Introduction: Burnout syndrome (BOS) is a psychological syndrome characterized by emotional exhaustion, depersonalization, and low personal accomplishment. This umbrella review aimed to investigate BOS among healthcare workers (HCWs). Methods: An umbrella review of systematic reviews and meta-analyses concerning the prevalence of BOS among physicians, nurses, medical students and other HCWs, and its associated factors was conducted across PubMed Central/Medline, Cochrane Library, PROSPERO and Epistemonikos databases. Only systematic reviews and meta-analyses from inception to 15 January 2020 and restricted to English language documents were included. Results: A total of 43 studies met the full inclusion criteria and were included. Among them, there were 3 meta-analyses, 26 systematic reviews, and 14 systematic reviews with meta-analysis. The prevalence of BOS was highest among nurses, younger persons, and trainees. The most frequent risk factors associated with BOS included stress, lack of family support, and organizational risk factors such as prolonged night shifts, length of experience, and exposure to traumatic events. Individual coping strategies such as exercise and communication with peers, and organizational strategies such as periodic review of shift schedule should be undertaken. Discussion: BOS has profound effects on the mental health states of HCWs. Individuals and the hospital authority need to pay specific attention to work-related stress risk factors to improve the psychological well-being of HCWs.

Chirico, F., Afolabi, A. A., Ilesanmi, O. S., Nucera, G., Ferrari, G., Sacco, A., Szarpak, L., Crescenzo, P., Magnavita, N., Leiter, M., Prevalence, risk factors and prevention of burnout syndrome among healthcare workers: An umbrella review of systematic reviews and meta-analyses, <<JOURNAL OF HEALTH AND SOCIAL SCIENCES>>, 2021; 6 (4): 465-491. [doi:10.19204/2021/prvl3] [http://hdl.handle.net/10807/207823]

Prevalence, risk factors and prevention of burnout syndrome among healthcare workers: An umbrella review of systematic reviews and meta-analyses

Chirico, F.;Sacco, A.;Magnavita, N.;
2021

Abstract

Introduction: Burnout syndrome (BOS) is a psychological syndrome characterized by emotional exhaustion, depersonalization, and low personal accomplishment. This umbrella review aimed to investigate BOS among healthcare workers (HCWs). Methods: An umbrella review of systematic reviews and meta-analyses concerning the prevalence of BOS among physicians, nurses, medical students and other HCWs, and its associated factors was conducted across PubMed Central/Medline, Cochrane Library, PROSPERO and Epistemonikos databases. Only systematic reviews and meta-analyses from inception to 15 January 2020 and restricted to English language documents were included. Results: A total of 43 studies met the full inclusion criteria and were included. Among them, there were 3 meta-analyses, 26 systematic reviews, and 14 systematic reviews with meta-analysis. The prevalence of BOS was highest among nurses, younger persons, and trainees. The most frequent risk factors associated with BOS included stress, lack of family support, and organizational risk factors such as prolonged night shifts, length of experience, and exposure to traumatic events. Individual coping strategies such as exercise and communication with peers, and organizational strategies such as periodic review of shift schedule should be undertaken. Discussion: BOS has profound effects on the mental health states of HCWs. Individuals and the hospital authority need to pay specific attention to work-related stress risk factors to improve the psychological well-being of HCWs.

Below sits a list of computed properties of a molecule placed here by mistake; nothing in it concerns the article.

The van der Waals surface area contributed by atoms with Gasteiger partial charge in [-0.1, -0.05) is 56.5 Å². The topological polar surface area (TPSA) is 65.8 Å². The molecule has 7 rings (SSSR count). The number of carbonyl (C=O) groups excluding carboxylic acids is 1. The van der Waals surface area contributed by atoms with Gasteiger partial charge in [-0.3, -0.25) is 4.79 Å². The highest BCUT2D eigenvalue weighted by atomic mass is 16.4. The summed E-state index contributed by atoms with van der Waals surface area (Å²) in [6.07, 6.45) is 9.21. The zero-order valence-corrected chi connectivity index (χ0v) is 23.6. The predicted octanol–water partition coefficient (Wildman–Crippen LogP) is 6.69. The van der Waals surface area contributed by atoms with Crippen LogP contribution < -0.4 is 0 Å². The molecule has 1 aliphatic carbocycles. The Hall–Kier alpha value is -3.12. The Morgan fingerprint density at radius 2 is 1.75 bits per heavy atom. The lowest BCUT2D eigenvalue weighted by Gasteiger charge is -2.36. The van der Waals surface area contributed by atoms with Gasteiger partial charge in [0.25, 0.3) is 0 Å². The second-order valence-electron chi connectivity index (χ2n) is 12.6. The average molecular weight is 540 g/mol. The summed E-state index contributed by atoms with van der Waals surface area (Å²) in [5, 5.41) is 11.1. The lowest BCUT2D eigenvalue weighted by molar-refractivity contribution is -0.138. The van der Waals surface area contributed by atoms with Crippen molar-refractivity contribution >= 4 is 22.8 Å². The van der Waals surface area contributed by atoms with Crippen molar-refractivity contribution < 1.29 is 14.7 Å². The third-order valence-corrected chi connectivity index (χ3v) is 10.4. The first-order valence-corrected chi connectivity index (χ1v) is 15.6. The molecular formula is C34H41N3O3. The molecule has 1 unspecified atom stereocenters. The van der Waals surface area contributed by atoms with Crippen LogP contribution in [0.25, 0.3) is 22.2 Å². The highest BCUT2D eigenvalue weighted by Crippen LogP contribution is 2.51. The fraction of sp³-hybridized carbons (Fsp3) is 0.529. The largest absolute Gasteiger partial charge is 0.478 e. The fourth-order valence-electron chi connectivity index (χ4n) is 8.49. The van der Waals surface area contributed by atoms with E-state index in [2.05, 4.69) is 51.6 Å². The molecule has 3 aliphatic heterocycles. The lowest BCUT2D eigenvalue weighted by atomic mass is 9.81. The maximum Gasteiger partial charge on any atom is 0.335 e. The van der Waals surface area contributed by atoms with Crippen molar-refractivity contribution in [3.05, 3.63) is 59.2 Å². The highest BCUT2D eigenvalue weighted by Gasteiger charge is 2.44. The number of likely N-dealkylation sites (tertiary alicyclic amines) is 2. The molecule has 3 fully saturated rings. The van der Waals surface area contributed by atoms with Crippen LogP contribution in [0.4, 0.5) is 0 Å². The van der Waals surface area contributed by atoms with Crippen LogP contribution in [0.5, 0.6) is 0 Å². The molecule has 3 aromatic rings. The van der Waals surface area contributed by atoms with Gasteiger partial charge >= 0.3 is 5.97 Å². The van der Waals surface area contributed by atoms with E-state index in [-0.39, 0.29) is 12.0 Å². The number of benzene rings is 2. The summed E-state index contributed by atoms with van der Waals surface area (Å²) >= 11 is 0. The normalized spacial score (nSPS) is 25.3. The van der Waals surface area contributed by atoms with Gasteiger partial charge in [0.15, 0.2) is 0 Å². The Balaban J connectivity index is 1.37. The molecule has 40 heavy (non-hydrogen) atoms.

Inglese
Chirico, F., Afolabi, A. A., Ilesanmi, O. S., Nucera, G., Ferrari, G., Sacco, A., Szarpak, L., Crescenzo, P., Magnavita, N., Leiter, M., Prevalence, risk factors and prevention of burnout syndrome among healthcare workers: An umbrella review of systematic reviews and meta-analyses, <<JOURNAL OF HEALTH AND SOCIAL SCIENCES>>, 2021; 6 (4): 465-491. [doi:10.19204/2021/prvl3] [http://hdl.handle.net/10807/207823]
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